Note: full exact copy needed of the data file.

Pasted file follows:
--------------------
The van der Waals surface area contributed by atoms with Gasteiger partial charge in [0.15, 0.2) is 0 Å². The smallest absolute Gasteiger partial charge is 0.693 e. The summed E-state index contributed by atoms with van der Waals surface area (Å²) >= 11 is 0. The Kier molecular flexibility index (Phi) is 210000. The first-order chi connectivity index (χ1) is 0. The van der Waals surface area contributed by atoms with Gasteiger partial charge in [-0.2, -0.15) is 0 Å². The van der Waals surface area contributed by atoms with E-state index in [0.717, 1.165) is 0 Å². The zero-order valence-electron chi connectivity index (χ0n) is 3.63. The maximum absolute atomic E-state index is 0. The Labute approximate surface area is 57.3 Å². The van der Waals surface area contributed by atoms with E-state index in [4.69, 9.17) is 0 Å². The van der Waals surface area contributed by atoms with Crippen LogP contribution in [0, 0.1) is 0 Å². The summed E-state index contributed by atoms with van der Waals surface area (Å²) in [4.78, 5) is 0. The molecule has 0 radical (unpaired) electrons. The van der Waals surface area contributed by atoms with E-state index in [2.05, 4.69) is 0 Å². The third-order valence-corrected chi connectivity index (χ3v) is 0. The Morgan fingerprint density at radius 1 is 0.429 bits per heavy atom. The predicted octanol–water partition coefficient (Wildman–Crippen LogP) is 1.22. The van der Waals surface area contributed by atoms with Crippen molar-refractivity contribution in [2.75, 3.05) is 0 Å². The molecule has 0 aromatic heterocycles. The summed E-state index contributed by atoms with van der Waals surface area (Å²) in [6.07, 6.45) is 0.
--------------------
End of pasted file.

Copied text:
The van der Waals surface area contributed by atoms with Gasteiger partial charge in [0.15, 0.2) is 0 Å². The smallest absolute Gasteiger partial charge is 0.693 e. The summed E-state index contributed by atoms with van der Waals surface area (Å²) >= 11 is 0. The Kier molecular flexibility index (Phi) is 210000. The first-order chi connectivity index (χ1) is 0. The van der Waals surface area contributed by atoms with Gasteiger partial charge in [-0.2, -0.15) is 0 Å². The van der Waals surface area contributed by atoms with E-state index in [0.717, 1.165) is 0 Å². The zero-order valence-electron chi connectivity index (χ0n) is 3.63. The maximum absolute atomic E-state index is 0. The Labute approximate surface area is 57.3 Å². The van der Waals surface area contributed by atoms with E-state index in [4.69, 9.17) is 0 Å². The van der Waals surface area contributed by atoms with Crippen LogP contribution in [0, 0.1) is 0 Å². The summed E-state index contributed by atoms with van der Waals surface area (Å²) in [4.78, 5) is 0. The molecule has 0 radical (unpaired) electrons. The van der Waals surface area contributed by atoms with E-state index in [2.05, 4.69) is 0 Å². The third-order valence-corrected chi connectivity index (χ3v) is 0. The Morgan fingerprint density at radius 1 is 0.429 bits per heavy atom. The predicted octanol–water partition coefficient (Wildman–Crippen LogP) is 1.22. The van der Waals surface area contributed by atoms with Crippen molar-refractivity contribution in [2.75, 3.05) is 0 Å². The molecule has 0 aromatic heterocycles. The summed E-state index contributed by atoms with van der Waals surface area (Å²) in [6.07, 6.45) is 0.